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Opinion ‘No such thing as social distancing’ when you’re incarcerated

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Holly Harris is the president of Justice Action Network. Topeka K. Sam is co-founder and senior adviser of New Yorkers United for Justice. Under normal times, they are among the activists at the forefront of criminal justice reform. In fact, Harris, a former general counsel to the Kentucky Republican Party, was on “Cape Up” in Oct. 2018 talking about her efforts to reduce mass incarceration.

But with the coronavirus stalking the world, Harris and Sam are pleading with President Trump and governors across the country to release certain prisoners to home confinement. That’s because jails and prisons are petri dishes for illness and disease. “When I was incarcerated, there’s no way not to avoid another person,” shared Sam, who served three years in federal prison on drug conspiracy charges. “When you’re in a cell, you are there with someone, and if they’re sick, you’re gonna get sick too.”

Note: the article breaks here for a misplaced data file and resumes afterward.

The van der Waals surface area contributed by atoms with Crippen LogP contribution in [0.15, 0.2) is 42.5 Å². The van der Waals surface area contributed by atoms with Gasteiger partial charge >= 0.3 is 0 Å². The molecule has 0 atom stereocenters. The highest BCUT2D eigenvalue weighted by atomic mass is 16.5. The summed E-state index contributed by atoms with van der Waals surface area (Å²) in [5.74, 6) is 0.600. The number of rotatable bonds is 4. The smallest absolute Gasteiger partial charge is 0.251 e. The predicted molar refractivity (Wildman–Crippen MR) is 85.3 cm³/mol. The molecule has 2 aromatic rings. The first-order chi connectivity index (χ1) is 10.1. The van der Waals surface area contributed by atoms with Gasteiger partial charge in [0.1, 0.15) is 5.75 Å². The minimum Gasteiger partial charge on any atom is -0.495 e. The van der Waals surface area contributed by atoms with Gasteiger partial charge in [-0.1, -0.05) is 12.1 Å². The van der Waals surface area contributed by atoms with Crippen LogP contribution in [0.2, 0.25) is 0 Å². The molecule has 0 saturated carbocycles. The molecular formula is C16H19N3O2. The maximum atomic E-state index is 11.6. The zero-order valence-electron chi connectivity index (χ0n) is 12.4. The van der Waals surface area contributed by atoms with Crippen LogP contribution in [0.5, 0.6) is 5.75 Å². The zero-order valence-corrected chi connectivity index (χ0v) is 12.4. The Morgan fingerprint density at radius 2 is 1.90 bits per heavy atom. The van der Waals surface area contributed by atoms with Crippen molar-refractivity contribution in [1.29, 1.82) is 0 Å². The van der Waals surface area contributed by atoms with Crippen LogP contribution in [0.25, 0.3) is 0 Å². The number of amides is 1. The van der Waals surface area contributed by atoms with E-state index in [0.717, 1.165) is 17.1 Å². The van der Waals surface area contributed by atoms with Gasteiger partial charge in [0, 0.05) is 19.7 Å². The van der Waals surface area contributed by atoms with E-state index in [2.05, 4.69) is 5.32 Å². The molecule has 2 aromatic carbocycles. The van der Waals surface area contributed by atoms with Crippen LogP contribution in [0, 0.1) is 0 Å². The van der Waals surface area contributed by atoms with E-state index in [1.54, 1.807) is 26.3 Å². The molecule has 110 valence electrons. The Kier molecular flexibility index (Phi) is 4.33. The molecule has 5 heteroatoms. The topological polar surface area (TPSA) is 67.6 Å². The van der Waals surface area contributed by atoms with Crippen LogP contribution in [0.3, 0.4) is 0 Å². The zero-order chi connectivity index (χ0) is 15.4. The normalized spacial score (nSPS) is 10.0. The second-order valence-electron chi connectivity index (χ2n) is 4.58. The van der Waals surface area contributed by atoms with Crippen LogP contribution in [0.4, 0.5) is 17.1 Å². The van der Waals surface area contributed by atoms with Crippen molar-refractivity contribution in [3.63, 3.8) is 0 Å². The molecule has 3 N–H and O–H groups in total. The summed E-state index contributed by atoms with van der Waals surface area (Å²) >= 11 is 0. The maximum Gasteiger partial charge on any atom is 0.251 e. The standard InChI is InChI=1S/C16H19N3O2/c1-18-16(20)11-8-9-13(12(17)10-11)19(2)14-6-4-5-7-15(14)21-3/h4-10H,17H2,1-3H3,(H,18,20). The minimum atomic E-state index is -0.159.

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In this episode of “Cape Up,” Sam and Harris explain why the incarcerated should demand more attention than they are getting. “This is a public health crisis that impacts not just people who are in jails and prisons, but all of us — every single one of us,” Harris explained. “So, even if you don’t have empathy for those who are incarcerated, you better care about this right now.”

“Cape Up” is Jonathan’s weekly podcast talking to key figures behind the news and our culture. Subscribe on Apple Podcasts, Stitcher and anywhere else you listen to podcasts.

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